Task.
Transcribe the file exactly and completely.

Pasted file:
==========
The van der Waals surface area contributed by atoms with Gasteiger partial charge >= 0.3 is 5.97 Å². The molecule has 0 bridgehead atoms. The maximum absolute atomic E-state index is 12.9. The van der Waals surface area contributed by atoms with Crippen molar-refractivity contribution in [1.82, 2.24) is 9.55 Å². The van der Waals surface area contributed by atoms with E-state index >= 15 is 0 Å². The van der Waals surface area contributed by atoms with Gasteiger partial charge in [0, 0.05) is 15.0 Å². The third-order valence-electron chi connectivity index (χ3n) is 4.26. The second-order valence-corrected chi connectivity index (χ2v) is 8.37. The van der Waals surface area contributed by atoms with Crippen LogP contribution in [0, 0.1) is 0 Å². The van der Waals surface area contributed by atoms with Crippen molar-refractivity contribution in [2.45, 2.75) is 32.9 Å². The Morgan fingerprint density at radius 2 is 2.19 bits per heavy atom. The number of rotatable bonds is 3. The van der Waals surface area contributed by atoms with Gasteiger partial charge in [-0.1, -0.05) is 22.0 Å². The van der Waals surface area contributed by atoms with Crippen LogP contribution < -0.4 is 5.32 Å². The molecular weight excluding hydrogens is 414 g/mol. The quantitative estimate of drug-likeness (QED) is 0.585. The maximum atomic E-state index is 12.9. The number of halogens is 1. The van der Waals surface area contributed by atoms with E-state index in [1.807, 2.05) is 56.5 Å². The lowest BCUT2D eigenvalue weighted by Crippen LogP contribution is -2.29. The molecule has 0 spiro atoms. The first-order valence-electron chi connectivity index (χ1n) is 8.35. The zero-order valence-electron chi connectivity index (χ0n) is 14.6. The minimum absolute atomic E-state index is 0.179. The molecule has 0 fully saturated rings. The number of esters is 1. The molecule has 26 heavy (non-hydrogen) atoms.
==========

The van der Waals surface area contributed by atoms with Gasteiger partial charge >= 0.3 is 5.97 Å². The molecule has 0 bridgehead atoms. The maximum absolute atomic E-state index is 12.9. The van der Waals surface area contributed by atoms with Crippen molar-refractivity contribution in [1.82, 2.24) is 9.55 Å². The van der Waals surface area contributed by atoms with E-state index >= 15 is 0 Å². The van der Waals surface area contributed by atoms with Gasteiger partial charge in [0, 0.05) is 15.0 Å². The third-order valence-electron chi connectivity index (χ3n) is 4.26. The second-order valence-corrected chi connectivity index (χ2v) is 8.37. The van der Waals surface area contributed by atoms with Crippen LogP contribution in [0, 0.1) is 0 Å². The van der Waals surface area contributed by atoms with Crippen molar-refractivity contribution in [2.45, 2.75) is 32.9 Å². The Morgan fingerprint density at radius 2 is 2.19 bits per heavy atom. The number of rotatable bonds is 3. The van der Waals surface area contributed by atoms with Gasteiger partial charge in [-0.1, -0.05) is 22.0 Å². The van der Waals surface area contributed by atoms with Crippen LogP contribution < -0.4 is 5.32 Å². The molecular weight excluding hydrogens is 414 g/mol. The quantitative estimate of drug-likeness (QED) is 0.585. The maximum atomic E-state index is 12.9. The number of halogens is 1. The van der Waals surface area contributed by atoms with E-state index in [1.807, 2.05) is 56.5 Å². The lowest BCUT2D eigenvalue weighted by Crippen LogP contribution is -2.29. The molecule has 0 spiro atoms. The first-order valence-electron chi connectivity index (χ1n) is 8.35. The zero-order valence-electron chi connectivity index (χ0n) is 14.6. The minimum absolute atomic E-state index is 0.179. The molecule has 0 fully saturated rings. The number of esters is 1. The molecule has 26 heavy (non-hydrogen) atoms.